• Aminul Islam Birla Institute of Technology (Deemed University)
  • Mohd. Hasan Aligarh Muslim University



This paper analyses standard 6T and 7T SRAM (static random access memory) cell in light of process, voltage and temperature (PVT) variations to verify their functionality and robustness. The 7T SRAM cell consumes higher hold power due to its extra cell area required for its functionality constraint. It shows 60% improvement in static noise margin (SNM), 71.4% improvement in read static noise margin (RSNM) and 50% improvement in write static noise margin (WSNM). The 6T cell outperforms 7T cell in terms of read access time (TRA) by 13.1%. The write access time (TWA) of 7T cell for writing "1" is 16.6 x longer than that of 6T cell. The 6T cell proves it robustness against PVT variations by exhibiting narrower spread in TRA (by 1.2 x) and Twa (by 3.4x). The 7T cell offers 65.6% saving in read power (RPWR) and 89% saving in write power (WPWR). The RPWR variability indicates that 6T ell is more robust against process variation by 3.9x. The 7T cell shows 1.3x wider write power (WPWR) variability indicating 6T cell's robustness against PVT variations. All the results are based on HSPICE simulation using 32 nm CMOS Berkeley Predictive Technology Model (BPTM).


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Author Biographies

Aminul Islam, Birla Institute of Technology (Deemed University)

Aminul Islam (M’10) graduated in Computer Engineering from The Institution of Engineers (India) in 2001, and post graduated in Electronics and Communication Engineering from Birla Institute of Technology (deemed university), Mesra, Ranchi, Jharkhand, India in 2006. Until November 2006, he was with Indian Air Force. Since November 2006, he has been with the Electronics and Communication Engineering Department, Birla Institute of Technology, Mesra, Ranchi, Jharkhand, India, where he is currently an Asst. Professor.

His research interests include Very Large Scale Integrated (VLSI) design/computer-aided design for nanoscale Silicon and non-Silicon technologies [that includes FinFET, Carbon Nanotube Field Effect Transistor (CNFET), Nanowire], robust design of ultra-low power nanoscale circuit for portable computing and wireless communications, VLSI testing, reconfigurable computing, and emerging technologies.  He is currently working toward the Ph.D. degree in the field of VLSI design from the Department of Electronics Engineering, Aligarh Muslim University, Aligarh, Uttar Pradesh, India. He has published more than 16 research papers in reputed Conferences and Journals.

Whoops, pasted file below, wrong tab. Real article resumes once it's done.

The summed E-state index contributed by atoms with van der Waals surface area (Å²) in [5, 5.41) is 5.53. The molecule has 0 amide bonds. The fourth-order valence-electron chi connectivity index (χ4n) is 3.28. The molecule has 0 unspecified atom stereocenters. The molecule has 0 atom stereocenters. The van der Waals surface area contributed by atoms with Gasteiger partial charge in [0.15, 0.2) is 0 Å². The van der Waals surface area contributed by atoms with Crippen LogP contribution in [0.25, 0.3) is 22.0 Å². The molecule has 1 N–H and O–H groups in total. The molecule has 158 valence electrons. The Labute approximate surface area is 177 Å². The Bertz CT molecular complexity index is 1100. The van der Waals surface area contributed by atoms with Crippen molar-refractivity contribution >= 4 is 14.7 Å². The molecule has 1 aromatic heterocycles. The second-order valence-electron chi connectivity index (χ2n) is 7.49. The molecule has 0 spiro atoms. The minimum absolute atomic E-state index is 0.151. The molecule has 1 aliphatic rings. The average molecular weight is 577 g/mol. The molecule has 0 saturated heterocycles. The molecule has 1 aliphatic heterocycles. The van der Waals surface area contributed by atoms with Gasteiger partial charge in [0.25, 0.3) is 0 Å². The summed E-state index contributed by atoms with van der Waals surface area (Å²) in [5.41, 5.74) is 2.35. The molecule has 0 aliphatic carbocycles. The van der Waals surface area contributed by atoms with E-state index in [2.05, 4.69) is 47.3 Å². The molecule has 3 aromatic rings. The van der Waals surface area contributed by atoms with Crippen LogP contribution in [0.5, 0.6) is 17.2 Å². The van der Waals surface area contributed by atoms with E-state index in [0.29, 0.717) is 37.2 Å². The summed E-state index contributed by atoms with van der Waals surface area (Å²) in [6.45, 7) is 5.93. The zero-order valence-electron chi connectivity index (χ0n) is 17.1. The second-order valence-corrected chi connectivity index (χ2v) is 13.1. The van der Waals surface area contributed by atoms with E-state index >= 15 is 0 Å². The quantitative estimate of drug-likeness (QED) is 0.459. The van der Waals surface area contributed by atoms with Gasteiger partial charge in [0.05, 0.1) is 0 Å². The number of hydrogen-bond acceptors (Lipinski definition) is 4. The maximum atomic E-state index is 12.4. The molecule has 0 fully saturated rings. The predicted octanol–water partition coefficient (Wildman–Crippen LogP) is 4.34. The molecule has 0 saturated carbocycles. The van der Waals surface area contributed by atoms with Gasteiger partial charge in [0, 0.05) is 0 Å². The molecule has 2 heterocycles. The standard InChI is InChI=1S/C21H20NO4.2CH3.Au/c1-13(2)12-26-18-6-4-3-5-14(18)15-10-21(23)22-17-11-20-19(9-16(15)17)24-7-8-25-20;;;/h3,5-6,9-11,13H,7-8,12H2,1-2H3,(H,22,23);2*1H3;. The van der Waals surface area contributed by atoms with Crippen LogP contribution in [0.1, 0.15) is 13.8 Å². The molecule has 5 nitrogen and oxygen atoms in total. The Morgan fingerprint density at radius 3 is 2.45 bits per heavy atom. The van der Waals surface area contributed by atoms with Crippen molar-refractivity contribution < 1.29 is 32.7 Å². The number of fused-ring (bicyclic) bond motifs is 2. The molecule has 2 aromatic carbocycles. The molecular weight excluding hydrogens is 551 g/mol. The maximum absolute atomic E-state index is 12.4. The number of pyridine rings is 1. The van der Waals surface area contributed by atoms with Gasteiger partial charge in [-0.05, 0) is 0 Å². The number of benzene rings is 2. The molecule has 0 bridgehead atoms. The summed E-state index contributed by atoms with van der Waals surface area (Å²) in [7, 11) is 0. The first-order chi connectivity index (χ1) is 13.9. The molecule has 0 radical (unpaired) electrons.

Mohd. Hasan, Aligarh Muslim University

Dr. Mohd Hasan received the B.Tech. degree in Electronics Engineering from Aligarh Muslim University (AMU), India in 1990, the M.Tech. degree in Integrated Electronics and Circuits from the IIT, Delhi, India in 1992 and joined as Lecturer in Electronics Engineering Department of AMU in 1992. He received the Ph.D. degree from the University of Edinburgh, UK in 2004 on a Commonwealth Scholarship in the area of Low Power Architectures for Multi-carrier Systems. He has also worked as a postdoctoral visiting researcher on a prestigious Royal Academy of Engineering, UK funded project on Low Power FPGA Architecture in 2008-2009 in the School of Engineering, University of Edinburgh, UK. He has been currently working as Professor at Aligarh Muslim University, Aligarh, India since 2005. He has published seventy nine research papers in reputed Journals and Conferences. His research interest includes Low power VLSI design, Nanoelectronics, FPGA Architectures along with Embedded System Design.



How to Cite

Islam, A., & Hasan, M. (2011). VARIABILITY ANALYSIS OF 6T AND 7T SRAM CELL IN SUB-45NM TECHNOLOGY. IIUM Engineering Journal, 12(1), 13–30.